Regime Change is Back

Analyzing the policy decisions of the Trump administration is something of a fool’s errand. Priorities seem to shift weekly, while “influential” advisors change daily, if not hourly. Foreign policy, and particularly Middle East policy, is a mess.

The one foreign policy area in which there has been at least a degree of consistency throughout the Trump political experiment — from the campaign to the Oval Office — is Iran. Iran, in the eyes of this administration, is an evil despotism bent on regional domination. This makes the policy choices surrounding it quite easy: such tyranny must be countered on all fronts.

Even so, for a while, the form that confrontation would take was something of a mystery. Trump quickly reneged on his campaign promises to “tear up” the nuclear deal on his first day in office, but he continued to promise more action. Not long after that, Michael Flynn, in one of the only significant acts of his brief tenure as National Security Advisor, placed Iran on the diplomatic equivalent of Double Secret Probation — he called it “on notice” — without explaining what that meant.

It took a while, but we finally got our first glimpse of the Trump Iran policy over the last two weeks. Regime change is back.

In testimony before the House Foreign Affairs Committee on June 14, Secretary of State Rex Tillerson laid out in the clearest language to date what policy objective the United States is seeking with regard to Iran: “Our policy towards Iran is to push back on this hegemony…and to work toward support of those elements inside of Iran that would lead to a peaceful transition of government in Tehran.”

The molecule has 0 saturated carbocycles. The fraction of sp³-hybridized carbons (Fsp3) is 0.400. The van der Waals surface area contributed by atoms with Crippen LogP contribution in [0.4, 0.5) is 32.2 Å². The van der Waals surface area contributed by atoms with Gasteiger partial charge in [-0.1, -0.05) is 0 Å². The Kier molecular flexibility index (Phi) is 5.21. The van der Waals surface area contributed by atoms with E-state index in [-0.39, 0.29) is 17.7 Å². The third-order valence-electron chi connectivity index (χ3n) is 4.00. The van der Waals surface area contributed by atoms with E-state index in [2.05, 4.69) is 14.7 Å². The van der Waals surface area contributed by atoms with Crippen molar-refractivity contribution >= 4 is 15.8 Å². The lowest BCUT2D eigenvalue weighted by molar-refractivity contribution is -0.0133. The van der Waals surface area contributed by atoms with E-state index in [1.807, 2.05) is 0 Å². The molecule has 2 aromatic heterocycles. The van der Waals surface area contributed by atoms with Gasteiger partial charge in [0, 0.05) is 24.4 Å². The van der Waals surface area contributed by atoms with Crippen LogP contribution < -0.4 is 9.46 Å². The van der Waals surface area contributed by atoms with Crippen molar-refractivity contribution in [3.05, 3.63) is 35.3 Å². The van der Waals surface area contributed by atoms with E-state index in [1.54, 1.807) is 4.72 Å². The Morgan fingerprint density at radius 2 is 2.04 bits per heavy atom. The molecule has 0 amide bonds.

Tillerson’s testimony came on the same day that the U.S. declassified a trove of documents related to the 1953 Iran coup d’etat, in which U.S. operatives helped overthrow the government of Iranian Prime Minister Mohammed Mossadegh and restore the Shah to power. Whether this timing was coincidental or deliberate is tough to say. Personally, I tend to err on the side of relative ignorance to world history when it comes to this administration.

Tillerson’s message was reinforced this week by a chorus of Trump allies calling for a more aggressive approach to Iran. Senator Tom Cotton of Arkansas, who advises the President on matters of foreign policy, said this week that “the policy of the United States should be regime change in Iran.” He continued, “I don’t see how anyone can say America can be safe as long as you have in power a theocratic despotism.”

The administration hasn’t yet offered any details of what this proposed regime change might actually look like beyond Tillerson’s vague quote about working with “those elements,” but it’s worth taking a moment to speculate about where this policy comes from and what form it might take.

Based on recent Republican history, I wouldn’t be surprised if this push is at least partially motivated by outside forces. Politico notes the circulation of a memo advocating regime change written by Mark Dubowitz of the Foundation For Defense of Democracies (FDD), a hardline lobbying group with ties to the American and Israeli right. According to the article, the memo “included a discussion of ways to foment popular unrest with the goal of establishing a ‘free and democratic Iran.'”